Drama, Science Fiction

Blindness (2008)

0 Comments 06 December 2012

Blindness CoverStudio: Echo Bridge

Theatrical Release: October 3rd, 2008

Blu-Ray Release: August 7th, 2012

Rating: R

Directed by Fernando Meirelles

Review by Craig Sorensen


Blindness is the kind of film that really, really wants you to know how good it is.  I mean, they really lay it on pretty goddamn thick in the opening third of the film.  So many goddamn camera tricks, I mean, come on.  I get it, you’re all awesome filmmakers so enough already.  Look, on it’s own terms, the story of Blindness is pretty compelling.  It’s ripe with symbolism, there’s lot of drama, what more do you really need?  Blindness also has a hell of a cast who give the film everything they’ve got.  So why the hell can’t the filmmakers get out of the way?

So Blindness is about a mysterious disease that makes people go blind.  Mark Ruffalo plays an eye doctor (oh the irony) who is one of the first few to be struck with the disease.  Julianne Moore is his wife, who seems to be immune.  Anyway, with the disease quickly turning into a pandemic, the Canadian government decides that it’d be a good idea to start quarantining the infected.  So they start gathering them up and locking them in what looks like an abandoned asylum of some sort.  Of course, Ruffalo gets taken away as well.  Moore pretends to be blind as well rather than live without her husband.  With everyone in confinement, before you can say Lord of the Flies, gangs start to form.  Will Moore be able to hide her sight from the rest of the interred while fighting for dwindling food rations?  Will there be lots of crying?  Will all the color be muted and desaturated?

Blindness has a hell of a cast, like I said, and they give the film everything they’ve got, sometimes to the point of overacting.  The acting is never less than entertaining though.  Ruffalo and Moore do a fine job of carrying the film and a cast made up of character actors add lots of color to the proceedings.  The stand out for me though is Danny Glover.  He doesn’t have a whole lot to do through most of the film but he steals the show in every scene.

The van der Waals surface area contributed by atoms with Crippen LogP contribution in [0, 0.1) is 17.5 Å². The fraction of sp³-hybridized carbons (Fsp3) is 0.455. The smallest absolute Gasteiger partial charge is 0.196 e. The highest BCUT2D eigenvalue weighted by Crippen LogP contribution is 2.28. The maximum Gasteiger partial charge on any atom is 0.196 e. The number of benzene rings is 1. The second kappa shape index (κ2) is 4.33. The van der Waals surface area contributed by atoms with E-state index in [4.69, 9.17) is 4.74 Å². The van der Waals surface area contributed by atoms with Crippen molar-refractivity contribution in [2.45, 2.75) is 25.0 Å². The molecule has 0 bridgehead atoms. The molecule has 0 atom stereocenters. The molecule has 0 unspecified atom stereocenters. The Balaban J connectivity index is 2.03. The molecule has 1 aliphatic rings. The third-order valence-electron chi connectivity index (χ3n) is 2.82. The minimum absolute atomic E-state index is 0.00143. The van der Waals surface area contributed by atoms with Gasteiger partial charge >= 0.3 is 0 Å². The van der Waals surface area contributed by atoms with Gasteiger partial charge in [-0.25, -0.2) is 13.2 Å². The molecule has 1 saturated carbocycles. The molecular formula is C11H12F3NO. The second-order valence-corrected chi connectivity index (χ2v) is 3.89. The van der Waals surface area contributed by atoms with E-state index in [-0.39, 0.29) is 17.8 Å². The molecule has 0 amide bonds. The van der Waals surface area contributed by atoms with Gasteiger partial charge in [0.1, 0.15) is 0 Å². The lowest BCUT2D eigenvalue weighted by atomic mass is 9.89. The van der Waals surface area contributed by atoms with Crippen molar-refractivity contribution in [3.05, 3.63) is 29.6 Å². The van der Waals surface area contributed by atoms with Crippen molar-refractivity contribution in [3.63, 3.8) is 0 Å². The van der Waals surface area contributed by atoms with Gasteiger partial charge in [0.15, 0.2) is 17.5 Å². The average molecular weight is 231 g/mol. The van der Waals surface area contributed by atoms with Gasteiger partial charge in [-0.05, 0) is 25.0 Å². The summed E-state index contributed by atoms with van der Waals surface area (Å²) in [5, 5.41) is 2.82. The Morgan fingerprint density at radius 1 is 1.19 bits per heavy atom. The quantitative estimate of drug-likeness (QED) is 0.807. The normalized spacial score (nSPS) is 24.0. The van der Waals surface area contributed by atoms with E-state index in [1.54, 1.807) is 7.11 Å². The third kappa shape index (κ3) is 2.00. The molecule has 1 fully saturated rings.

Echo Bridge’s recent Blu-Ray looks fantastic.  Honestly, this is probably the best release from them that I’ve seen.  This looks about as close to the theatrical presentation as we’re likely to get in the medium.  The colors are all desaturated, which is purposful, but they look natural.  There’s plenty of detail, especially in the many close-ups.  Audio also sounds stellar.  You get a very nice DTS-HD MA 5.1 lossless audio track.  The use of surround sound in the film is very nice and it’s good to finally get some use out of those speakers after all the old mono films that I usually watch.  You also get three bonus features, two making of features (A Vision of Blindness and The Seeing Eye) and a short collection of deleted scenes.  Overall a very nice package.

Rating: ★★½☆☆

- who has written 151 posts on UnRated Film Review Magazine | Movie Reviews, Interviews.

Craig hails from 'Parts Unknown'.

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